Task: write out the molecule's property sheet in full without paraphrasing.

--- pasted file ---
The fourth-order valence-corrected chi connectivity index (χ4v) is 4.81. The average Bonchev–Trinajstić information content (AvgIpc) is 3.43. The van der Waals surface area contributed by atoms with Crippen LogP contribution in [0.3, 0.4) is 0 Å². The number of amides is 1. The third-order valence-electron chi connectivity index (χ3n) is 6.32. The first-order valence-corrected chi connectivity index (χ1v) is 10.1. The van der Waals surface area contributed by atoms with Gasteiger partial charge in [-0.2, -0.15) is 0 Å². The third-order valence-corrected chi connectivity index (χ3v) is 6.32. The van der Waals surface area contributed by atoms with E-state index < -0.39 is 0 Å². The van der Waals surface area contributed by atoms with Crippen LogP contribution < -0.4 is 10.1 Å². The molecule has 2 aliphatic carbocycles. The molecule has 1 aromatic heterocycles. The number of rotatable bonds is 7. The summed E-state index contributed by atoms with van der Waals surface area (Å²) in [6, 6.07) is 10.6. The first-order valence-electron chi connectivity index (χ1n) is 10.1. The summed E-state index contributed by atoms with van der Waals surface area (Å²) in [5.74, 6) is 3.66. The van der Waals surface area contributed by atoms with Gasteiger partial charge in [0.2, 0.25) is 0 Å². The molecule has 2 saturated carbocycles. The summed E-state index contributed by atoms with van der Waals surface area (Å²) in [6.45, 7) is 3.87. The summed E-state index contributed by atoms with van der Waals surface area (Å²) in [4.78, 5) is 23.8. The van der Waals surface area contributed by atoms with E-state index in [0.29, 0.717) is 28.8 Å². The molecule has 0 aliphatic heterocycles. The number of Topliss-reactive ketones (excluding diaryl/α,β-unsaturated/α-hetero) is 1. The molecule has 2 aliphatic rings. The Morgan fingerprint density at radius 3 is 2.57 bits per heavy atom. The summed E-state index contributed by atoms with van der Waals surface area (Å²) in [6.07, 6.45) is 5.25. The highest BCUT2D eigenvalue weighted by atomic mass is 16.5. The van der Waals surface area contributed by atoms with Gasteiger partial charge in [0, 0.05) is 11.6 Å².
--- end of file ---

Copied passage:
The fourth-order valence-corrected chi connectivity index (χ4v) is 4.81. The average Bonchev–Trinajstić information content (AvgIpc) is 3.43. The van der Waals surface area contributed by atoms with Crippen LogP contribution in [0.3, 0.4) is 0 Å². The number of amides is 1. The third-order valence-electron chi connectivity index (χ3n) is 6.32. The first-order valence-corrected chi connectivity index (χ1v) is 10.1. The van der Waals surface area contributed by atoms with Gasteiger partial charge in [-0.2, -0.15) is 0 Å². The third-order valence-corrected chi connectivity index (χ3v) is 6.32. The van der Waals surface area contributed by atoms with E-state index < -0.39 is 0 Å². The van der Waals surface area contributed by atoms with Crippen LogP contribution < -0.4 is 10.1 Å². The molecule has 2 aliphatic carbocycles. The molecule has 1 aromatic heterocycles. The number of rotatable bonds is 7. The summed E-state index contributed by atoms with van der Waals surface area (Å²) in [6, 6.07) is 10.6. The first-order valence-electron chi connectivity index (χ1n) is 10.1. The summed E-state index contributed by atoms with van der Waals surface area (Å²) in [5.74, 6) is 3.66. The van der Waals surface area contributed by atoms with Gasteiger partial charge in [0.2, 0.25) is 0 Å². The molecule has 2 saturated carbocycles. The summed E-state index contributed by atoms with van der Waals surface area (Å²) in [6.45, 7) is 3.87. The summed E-state index contributed by atoms with van der Waals surface area (Å²) in [4.78, 5) is 23.8. The van der Waals surface area contributed by atoms with E-state index in [0.29, 0.717) is 28.8 Å². The molecule has 0 aliphatic heterocycles. The number of Topliss-reactive ketones (excluding diaryl/α,β-unsaturated/α-hetero) is 1. The molecule has 2 aliphatic rings. The Morgan fingerprint density at radius 3 is 2.57 bits per heavy atom. The summed E-state index contributed by atoms with van der Waals surface area (Å²) in [6.07, 6.45) is 5.25. The highest BCUT2D eigenvalue weighted by atomic mass is 16.5. The van der Waals surface area contributed by atoms with Gasteiger partial charge in [0, 0.05) is 11.6 Å².